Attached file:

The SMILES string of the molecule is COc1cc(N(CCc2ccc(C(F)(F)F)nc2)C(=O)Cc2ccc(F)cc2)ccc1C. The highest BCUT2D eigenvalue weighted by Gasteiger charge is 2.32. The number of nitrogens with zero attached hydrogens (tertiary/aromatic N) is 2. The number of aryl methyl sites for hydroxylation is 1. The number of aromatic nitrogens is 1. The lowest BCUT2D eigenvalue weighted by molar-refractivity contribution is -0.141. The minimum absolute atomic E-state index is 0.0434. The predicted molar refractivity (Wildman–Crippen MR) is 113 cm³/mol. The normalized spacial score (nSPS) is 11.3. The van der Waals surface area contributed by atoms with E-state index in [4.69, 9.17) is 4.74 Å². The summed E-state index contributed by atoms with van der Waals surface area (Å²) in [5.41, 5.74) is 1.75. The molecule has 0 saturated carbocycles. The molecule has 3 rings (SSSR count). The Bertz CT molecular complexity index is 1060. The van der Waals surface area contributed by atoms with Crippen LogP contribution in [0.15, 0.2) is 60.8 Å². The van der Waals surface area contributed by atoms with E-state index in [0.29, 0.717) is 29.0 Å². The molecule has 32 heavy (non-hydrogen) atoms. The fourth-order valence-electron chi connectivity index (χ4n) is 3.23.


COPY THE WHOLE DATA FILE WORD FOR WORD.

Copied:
The SMILES string of the molecule is COc1cc(N(CCc2ccc(C(F)(F)F)nc2)C(=O)Cc2ccc(F)cc2)ccc1C. The highest BCUT2D eigenvalue weighted by Gasteiger charge is 2.32. The number of nitrogens with zero attached hydrogens (tertiary/aromatic N) is 2. The number of aryl methyl sites for hydroxylation is 1. The number of aromatic nitrogens is 1. The lowest BCUT2D eigenvalue weighted by molar-refractivity contribution is -0.141. The minimum absolute atomic E-state index is 0.0434. The predicted molar refractivity (Wildman–Crippen MR) is 113 cm³/mol. The normalized spacial score (nSPS) is 11.3. The van der Waals surface area contributed by atoms with E-state index in [4.69, 9.17) is 4.74 Å². The summed E-state index contributed by atoms with van der Waals surface area (Å²) in [5.41, 5.74) is 1.75. The molecule has 0 saturated carbocycles. The molecule has 3 rings (SSSR count). The Bertz CT molecular complexity index is 1060. The van der Waals surface area contributed by atoms with Crippen LogP contribution in [0.15, 0.2) is 60.8 Å². The van der Waals surface area contributed by atoms with E-state index in [0.29, 0.717) is 29.0 Å². The molecule has 32 heavy (non-hydrogen) atoms. The fourth-order valence-electron chi connectivity index (χ4n) is 3.23.